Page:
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In cheap car push,Nissan to launch resurrected Datsun today


Written by Reuters | Beijing#mumbai | Published: July 15, 2013 2:22:05 am

Nissan Motor Co takes the veil off the first car in its resurrected Datsun brand in New Delhi on Monday — a sub-Rs 4 lakh hatchback that is part of a foray by the Japanese auto maker into cheap cars for emerging markets.

With the Datsun hatchback and other Datsun models to follow over the next three years — one of which could be priced as low as $4,000 (Rs 2.4 lakh) if Nissan can meet its aggressive manufacturing cost objectives — Nissan is treading ever so closer to the ultra-low-cost car market.

That market in India is now famously occupied by Tata Nano,a barebones car that retails for between Rs 1.50 lakh and Rs 2.2 lakh.

“We try to keep the price positioning for Datsun competitive,so that products are appealing” to the lower half of the auto market in India where Nissan has few products competing today,Nissan’s programme director for Datsun,Ashwani Gupta,told Reuters in an interview.

It is a move that has been generally resisted so far by other global auto giants,such as Toyota Motor Corp.,out of concern a scruffy,ultra-cheap car model could tarnish their high-value brands.

Top Toyota executives,including current chairman Takeshi Uchiyamada,rejected a chief engineer’s design for a low-cost emerging market car several years ago,saying it was too cheap to be called a Toyota,an engineering executive said.

The car has since undergone some design iterations and was finally launched in India in 2010 as the Toyota Etios sedan,which starts at Rs 5.45 lakh. A hatchback version of the car,launched in 2011,starts at about Rs 4.50 lakh.

Since Nissan plans to market Datsun cars in India through its existing Nissan-branded dealerships,Datsun could expose the Japanese auto maker to similar risks,though executives downplay the possibility.

They say use of a separate brand name should effectively shield Nissan’s brand image. Datsun,which Nissan once used for its cars outside Japan,has a history dating back to the 1930s.

“We’re serving different customers” with Datsun,said Tatjana Natarova,a Datsun spokeswoman. “That’s why we came up with a different brand.”

To make Datsun cars affordable,Nissan has been aiming to reduce manufacturing costs to $3,000 to $5,000 per vehicle. The first car is due for a launch in India early next year and Gupta said the company has partially achieved the cost goals.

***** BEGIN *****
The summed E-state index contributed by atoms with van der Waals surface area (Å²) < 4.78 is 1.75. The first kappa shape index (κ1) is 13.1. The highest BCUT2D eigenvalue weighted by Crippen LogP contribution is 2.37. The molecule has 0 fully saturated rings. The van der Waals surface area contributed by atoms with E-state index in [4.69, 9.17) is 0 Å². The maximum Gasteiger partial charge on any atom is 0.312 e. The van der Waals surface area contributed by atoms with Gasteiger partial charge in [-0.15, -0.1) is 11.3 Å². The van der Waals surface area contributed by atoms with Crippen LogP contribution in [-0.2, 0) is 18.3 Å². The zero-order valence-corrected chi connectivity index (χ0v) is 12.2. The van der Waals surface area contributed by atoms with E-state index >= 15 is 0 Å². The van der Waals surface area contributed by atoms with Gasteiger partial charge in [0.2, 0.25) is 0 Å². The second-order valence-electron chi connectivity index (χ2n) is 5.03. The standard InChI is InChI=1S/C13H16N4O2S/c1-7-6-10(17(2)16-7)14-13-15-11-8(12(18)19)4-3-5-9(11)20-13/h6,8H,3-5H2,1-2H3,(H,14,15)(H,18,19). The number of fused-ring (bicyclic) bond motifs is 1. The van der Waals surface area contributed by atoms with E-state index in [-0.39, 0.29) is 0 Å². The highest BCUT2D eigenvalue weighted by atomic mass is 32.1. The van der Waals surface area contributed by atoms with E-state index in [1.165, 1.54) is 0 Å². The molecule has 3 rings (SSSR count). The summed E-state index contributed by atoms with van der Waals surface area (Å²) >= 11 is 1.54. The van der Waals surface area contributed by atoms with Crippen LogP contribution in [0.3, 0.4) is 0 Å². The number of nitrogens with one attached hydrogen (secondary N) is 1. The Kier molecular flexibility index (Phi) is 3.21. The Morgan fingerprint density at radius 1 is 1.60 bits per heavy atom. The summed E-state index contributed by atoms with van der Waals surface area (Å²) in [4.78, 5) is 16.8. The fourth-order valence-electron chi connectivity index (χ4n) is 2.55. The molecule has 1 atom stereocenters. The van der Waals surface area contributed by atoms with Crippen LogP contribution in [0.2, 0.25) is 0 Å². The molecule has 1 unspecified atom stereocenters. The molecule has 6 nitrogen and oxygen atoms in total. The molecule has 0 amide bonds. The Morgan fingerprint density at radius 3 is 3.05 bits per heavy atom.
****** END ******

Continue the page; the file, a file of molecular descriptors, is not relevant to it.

Still,as price-competitive as that may be,it will face formidable competition from Maruti Suzuki and Hyundai Motor Co,which together control two-thirds of India’s passenger car market,excluding SUVs and vans.

Maruti has about 1,200 retail stores in India,while Hyundai operates a network of more than 350 stores. Nissan,by contrast,has only about 100 dealers,though it says it plans to triple the number of its stores to 300 by March 2017.

Nissan said last year it would revive the Datsun name as a marquee for emerging markets,starting with India,Russia and Indonesia. Eventually,it wants to expand into Southeast Asia,Latin America,the Middle East and Africa.

To make the new name stick,Nissan does not plan to stop with a sub- Rs 4 lakh car. It plans to expand the Datsun brand’s appeal by following its first car with a second model by the end of next year and a third vehicle by 2016.

By the year ending March 2017,Nissan wants to capture 10 per cent of India’s overall passenger vehicle market. Nissan had a market share of less than 1 percent as of May,data from the Society of Indian Automobile Manufacturers shows.

By then,Datsun aims to generate one third to a half of overall sales in India,which bought 2.7 million passenger vehicles in the year ended March 2013,Gupta said.

To achieve low manufacturing costs,the Datsun product team designed and engineered cars so that “nearly all” the components needed to build them could be procured within India,Gupta said.

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